Four things have happened since I posted my favorite frappuccino recipe:
- My almost-2-year-old developed a terrible fear of loud noises, including my Cuisinart blender.
- I tried eliminating some dairy (mostly milk and yogurt) from my diet to help with my almost-4-month-old’s reflux symptoms.
- I realized I could cut my (sugary) calories a bit and start thinking about my pre-pregnancy size.
- I discovered a new iced coffee recipe (those same ones I linked to as a post script to my frappucino recipe).
I tried using coconut milk in my frapps, but the texture was totally different. The noise scared Mary. And I didn’t need all those calories.
The only thing I didn’t like was the amount of coffee the recipes called for. It sounded expensive making all that coffee at once! But I gathered that perhaps The Pioneer Woman’s recipe used less. My sister and I did the math. Sure enough, according to what we found was the average measurement for 1 pound ground coffee (4 3/4 c.), The Pioneer Woman’s recipe used only 1/2 c. + 2 T. coffee per quart of water, compared to 1 cup coffee per quart at Simple Bites, et al.
So I made my first batch of iced coffee concentrate, with just half a cup of coffee grounds. And many, many quart jars thereafter (some with as little as one third cup grounds).
I’d tried iced lattes before, but always with hot coffee (usually leftovers from the bottom of the pot, to boot). This cold brew makes all the difference.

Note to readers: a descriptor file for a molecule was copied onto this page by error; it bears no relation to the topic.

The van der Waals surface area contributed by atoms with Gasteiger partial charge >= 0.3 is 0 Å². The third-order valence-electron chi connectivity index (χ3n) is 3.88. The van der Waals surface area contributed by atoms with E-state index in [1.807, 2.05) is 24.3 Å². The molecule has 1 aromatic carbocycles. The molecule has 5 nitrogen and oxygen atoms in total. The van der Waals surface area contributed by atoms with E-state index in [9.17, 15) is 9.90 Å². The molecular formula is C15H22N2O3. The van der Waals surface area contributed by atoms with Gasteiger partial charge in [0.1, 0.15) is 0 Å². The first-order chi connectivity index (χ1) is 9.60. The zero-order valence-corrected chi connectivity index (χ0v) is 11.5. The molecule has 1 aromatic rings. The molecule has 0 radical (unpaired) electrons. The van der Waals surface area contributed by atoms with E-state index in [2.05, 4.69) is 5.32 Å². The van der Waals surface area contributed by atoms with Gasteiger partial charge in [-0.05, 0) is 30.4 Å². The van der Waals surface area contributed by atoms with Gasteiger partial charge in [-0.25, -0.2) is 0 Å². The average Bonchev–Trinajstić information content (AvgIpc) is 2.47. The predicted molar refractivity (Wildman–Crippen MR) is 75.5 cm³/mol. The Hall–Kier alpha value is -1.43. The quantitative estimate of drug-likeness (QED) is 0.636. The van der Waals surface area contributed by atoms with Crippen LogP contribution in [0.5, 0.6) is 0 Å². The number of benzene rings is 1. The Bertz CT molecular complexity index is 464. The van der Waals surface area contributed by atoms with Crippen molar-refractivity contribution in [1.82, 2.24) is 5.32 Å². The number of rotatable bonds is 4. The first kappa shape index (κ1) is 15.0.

I like to have one jar ready, one jar brewing. And it’s always nice to have enough ready to serve to company.
I still like my frapps. But I save them for when I need a meal replacement, not just a cold pick-me-up. The rest of the time, it’s iced coffee—preferably, two or three times a day!
Frugal Farmer’s Iced Coffee Concentrate
Mix in quart jar and refrigerate 24 hours:
- 1/3 to 1/2 c. course ground coffee
- 1 quart cold water
Pour through strainer to remove grounds. Return to rinsed quart jar for storage in refrigerator.
Tired Farmer’s Iced Coffee
- Fill a glass half full with ice cubes (John Deere glass optional).
- Pour iced coffee concentrate (recipe above) over ice cubes to make the glass half full with ice and coffee (more if you like your iced coffee to taste more like coffee than milk).
- Fill the remainder of the glass with whole milk, half and half, coconut milk, or almond milk (coffee art optional).
And just so you know, it doesn’t work to re-use the grounds for another cold brew. I tried it. It’s kind of like skim milk vs. half and half. Except, the water doesn’t even turn very brown. Better for frugality’s sake just to cut down on the coffee grounds the first time—start with half a cup per quart and adjust to your tastes.
P.S. You know those YouTube videos with amazing latte art created by pouring cream into coffee? Yes, well, this is not one of those. This is what happens when you are too tired and really need coffee: 1) You drop the jar, which creates a modern art look all over the kitchen floor, 2) You take a deep breath, tell everyone to stand perfectly still, then tip toe around the mess to put the children in bed, 3) You call your sister and say you need help right away because the baby’s just finally asleep in the carrier and you have a Very Large Mess for her to help clean up.
P.P.S. Here are a few more cold brew coffee links I’ve found:
- How to Cold Brew Coffee – from The Nourishing Gourmet
- The Secret to Great Iced Coffee – from Small Notebook